Assorted Links (Summer 2022)

Wow, it's been 5 months or so since my last post. I'm still here—in fact, I have 10 or more posts at some level of draft but time to write has been in short supply—and I hope to publish a bit more in this second half of 2022. But we'll see how it goes. In the meantime, enjoy this latest links round-up.

My essay that I linked last time titled "Deepfakes and digital resurrections" continues to be relevant, with news coming out recently about an Alexa feature to mimic the voices of dead relatives.

Pretty early on in this blog's history, I had a post about a book by Michael J. Totten about Ukraine. Given current events there, he's revisited that book in an interesting article earlier this year; it really emphasizes how Ukraine is stuck on the boundary line between Western and Russian spheres of influence.

On a related topic, this article discusses the outlook for Eurasian economic integration (the geopolitics of this were also discussed in Dawn of Eurasia, a book I read last year):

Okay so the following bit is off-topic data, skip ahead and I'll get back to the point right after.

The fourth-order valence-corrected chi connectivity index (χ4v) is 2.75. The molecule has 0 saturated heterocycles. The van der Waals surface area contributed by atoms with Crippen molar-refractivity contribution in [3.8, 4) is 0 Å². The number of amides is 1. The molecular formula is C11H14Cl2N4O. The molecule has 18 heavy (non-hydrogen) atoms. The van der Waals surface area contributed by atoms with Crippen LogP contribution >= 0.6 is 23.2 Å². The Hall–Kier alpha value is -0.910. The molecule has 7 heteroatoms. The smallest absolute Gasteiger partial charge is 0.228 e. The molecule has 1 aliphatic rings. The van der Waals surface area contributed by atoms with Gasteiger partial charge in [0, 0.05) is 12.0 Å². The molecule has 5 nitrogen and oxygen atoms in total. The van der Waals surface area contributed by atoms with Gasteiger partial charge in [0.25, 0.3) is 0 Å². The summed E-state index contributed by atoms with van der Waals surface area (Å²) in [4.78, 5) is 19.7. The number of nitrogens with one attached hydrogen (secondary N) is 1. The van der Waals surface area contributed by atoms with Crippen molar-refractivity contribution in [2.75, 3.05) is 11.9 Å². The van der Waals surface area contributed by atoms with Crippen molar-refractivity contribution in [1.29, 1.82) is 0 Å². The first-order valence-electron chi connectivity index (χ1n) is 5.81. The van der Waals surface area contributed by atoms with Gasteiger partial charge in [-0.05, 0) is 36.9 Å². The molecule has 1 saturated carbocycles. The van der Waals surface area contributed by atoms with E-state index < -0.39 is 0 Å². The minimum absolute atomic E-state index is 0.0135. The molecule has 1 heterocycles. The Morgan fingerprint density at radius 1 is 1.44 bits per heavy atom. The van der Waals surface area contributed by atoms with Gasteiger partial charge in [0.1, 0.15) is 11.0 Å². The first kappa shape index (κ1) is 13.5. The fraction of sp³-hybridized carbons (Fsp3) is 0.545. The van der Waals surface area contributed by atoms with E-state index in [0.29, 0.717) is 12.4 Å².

The dream of a Eurasian bloc is now an institutional reality. But it has not become a productive powerhouse. Russian geopolitics have complicated the trade alliance’s fundamentals, and the path to further integration is growing increasingly fraught.

One big issue the conflict in Ukraine has revealed is the vulnerability that comes from depending on hostile nations for energy needs. Check out this infographic and this report on that subject. Similarly, this article initiates badly-needed conversation on the strategic landscape for mineral resources that are vital for modern technology (it includes a graphic about the "rocks in an iPhone) and infrastructure:

Out of sight and out of mind, we declare environmental and labor victories while outsourcing the ugly side of modernity to the downtrodden around the world, subject to odious forces beyond their control. Perhaps ignorance helps us sleep at night. Or maybe in our industrial self-immolation we feel pure and holy.
But once we awake from this fantasy world that we are in, we collapse into the physical one. A place of hard rocks that must be mined, processed, and manufactured into useful components. And that, in troubling times, might be used to engineer war machines to protect our people, our allies, and our liberal values. There is no such thing as a free lunch.

Another current event worth staying abreast of is the economic crisis in Sri Lanka (which is in a very strategically important location in the Indian Ocean, kind of on the boundary between Chinese and Indian spheres of influence). Here are a couple of explainers about the situation.